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Scientists have mapped the dark matter around some of the earliest and most distant galaxies ever.
1.5 million galaxies look the same as they did 12 billion years ago, less than 2 billion years after the Big Bang. These galaxies distort the cosmic microwave background radiation (light emitted in earlier times in the universe) as seen from Earth. This distortion, called gravitational lensing, reveals the distribution of dark matter around these galaxies, the scientists report in his August 5 physical review letter. By understanding how dark matter accumulated around galaxies in the early history of the universe, scientists can learn more about the mysterious matter. Lens technology could also help scientists unravel the mystery of how matter clumps together in the universe.
Dark matter is an unknown mass of matter that surrounds galaxies. Scientists have never detected dark matter directly, but they can observe its gravitational effects on the universe (SN: 07/22/22). One of these effects is the gravitational lensing effect. When light passes through a galaxy, its mass bends it like a lens. How much the light bends reveals the mass of galaxies containing dark matter.
Mapping the dark matter around such distant galaxies is difficult, says cosmologist Hironao Miyatake of Nagoya University in Japan. This is because scientists need a source of light farther than the galaxy to act as a lens. Scientists usually use even more distant galaxies as this source of light. But if you look deep into space, these galaxies are hard to spot. Instead, Miyatake and colleagues turned to the cosmic microwave background, the oldest light in the universe. The team used lens measurements of the cosmic microwave background radiation from the Planck satellite in combination with various distant galaxies observed by the Subaru Telescope in Hawaii (SN: 07/24/18). “We need many lensed galaxies because the gravitational lensing effect is so small,” says Miyatake. The distribution of dark matter around the galaxy was as expected, researchers report.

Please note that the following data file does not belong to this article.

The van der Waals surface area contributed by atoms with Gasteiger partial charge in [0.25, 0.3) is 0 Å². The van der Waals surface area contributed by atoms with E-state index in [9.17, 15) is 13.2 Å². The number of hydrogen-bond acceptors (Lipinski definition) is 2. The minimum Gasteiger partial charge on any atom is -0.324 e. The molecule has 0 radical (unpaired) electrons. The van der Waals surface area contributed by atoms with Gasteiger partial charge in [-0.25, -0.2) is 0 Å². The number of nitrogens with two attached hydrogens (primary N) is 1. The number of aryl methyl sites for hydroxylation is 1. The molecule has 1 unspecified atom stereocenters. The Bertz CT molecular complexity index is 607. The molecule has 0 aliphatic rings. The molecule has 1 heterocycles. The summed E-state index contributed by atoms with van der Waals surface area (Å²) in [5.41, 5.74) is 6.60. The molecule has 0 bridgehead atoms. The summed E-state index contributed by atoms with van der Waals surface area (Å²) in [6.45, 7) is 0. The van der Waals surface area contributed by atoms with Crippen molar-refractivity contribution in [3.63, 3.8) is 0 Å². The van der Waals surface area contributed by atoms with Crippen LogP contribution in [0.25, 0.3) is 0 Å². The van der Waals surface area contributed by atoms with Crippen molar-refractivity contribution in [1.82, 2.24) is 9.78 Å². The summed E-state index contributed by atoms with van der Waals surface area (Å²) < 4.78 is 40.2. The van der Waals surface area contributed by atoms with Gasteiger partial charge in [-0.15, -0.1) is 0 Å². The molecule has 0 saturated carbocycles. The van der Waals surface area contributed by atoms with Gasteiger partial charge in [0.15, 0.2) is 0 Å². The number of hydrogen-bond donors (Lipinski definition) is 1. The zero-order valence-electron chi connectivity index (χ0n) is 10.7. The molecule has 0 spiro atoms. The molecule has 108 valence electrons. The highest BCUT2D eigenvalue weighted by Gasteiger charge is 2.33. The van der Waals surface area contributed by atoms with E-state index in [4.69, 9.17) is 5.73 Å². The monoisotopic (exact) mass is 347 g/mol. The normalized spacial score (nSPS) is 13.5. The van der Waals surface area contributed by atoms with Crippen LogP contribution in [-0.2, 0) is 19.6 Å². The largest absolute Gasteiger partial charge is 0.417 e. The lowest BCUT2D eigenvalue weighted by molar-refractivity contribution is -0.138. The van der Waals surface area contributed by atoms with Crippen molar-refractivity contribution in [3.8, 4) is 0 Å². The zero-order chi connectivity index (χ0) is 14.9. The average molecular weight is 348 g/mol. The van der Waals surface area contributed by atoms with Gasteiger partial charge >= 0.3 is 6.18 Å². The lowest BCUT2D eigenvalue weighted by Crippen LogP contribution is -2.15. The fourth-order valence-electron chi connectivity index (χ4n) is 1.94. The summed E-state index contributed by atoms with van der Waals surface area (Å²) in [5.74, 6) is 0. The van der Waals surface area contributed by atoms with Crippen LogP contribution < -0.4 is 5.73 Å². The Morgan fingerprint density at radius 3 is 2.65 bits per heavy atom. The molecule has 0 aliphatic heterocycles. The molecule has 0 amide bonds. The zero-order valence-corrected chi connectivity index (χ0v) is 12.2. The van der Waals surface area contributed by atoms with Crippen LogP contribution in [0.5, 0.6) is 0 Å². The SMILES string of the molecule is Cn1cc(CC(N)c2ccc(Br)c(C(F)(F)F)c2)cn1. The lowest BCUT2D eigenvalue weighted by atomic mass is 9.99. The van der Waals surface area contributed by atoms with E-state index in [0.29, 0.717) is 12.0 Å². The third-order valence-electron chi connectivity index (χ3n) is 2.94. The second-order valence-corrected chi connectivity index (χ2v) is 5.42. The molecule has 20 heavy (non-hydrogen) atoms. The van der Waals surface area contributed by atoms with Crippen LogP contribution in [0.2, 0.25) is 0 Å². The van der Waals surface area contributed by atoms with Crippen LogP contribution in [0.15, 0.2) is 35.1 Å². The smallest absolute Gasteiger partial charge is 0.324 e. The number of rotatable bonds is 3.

The researchers also estimated a quantity called Sigma-8, a measure of how “massive” the matter in the universe is. Over the years, scientists have found evidence that various measurements of Sigma-8 disagree (SN: 8/10/20). This could indicate that there is something wrong with the scientists’ theories about the universe. However, the evidence is inconclusive.
“One of the most interesting things in cosmology right now is whether this tension is real,” says her Risa Wechsler, a cosmologist at Stanford University. “This is one really good example of her technique that helps shed some light.”
Measuring sigma-8 from early distant galaxies could help reveal what’s going on. Hendrik Hildebrand, a cosmologist at Ruhr University Bochum in Germany, who was not involved in the study, said: “We want to measure this quantity, this Sigma-8, from as many perspectives as possible.
If estimates for different epochs of the universe disagree, it could help physicists develop new theories that can better explain the universe. New measurements of Sigma-8 aren’t accurate enough to end the debate, but future projects like the Ruby Observatory in Chile may improve estimates (SN: 1/10/20)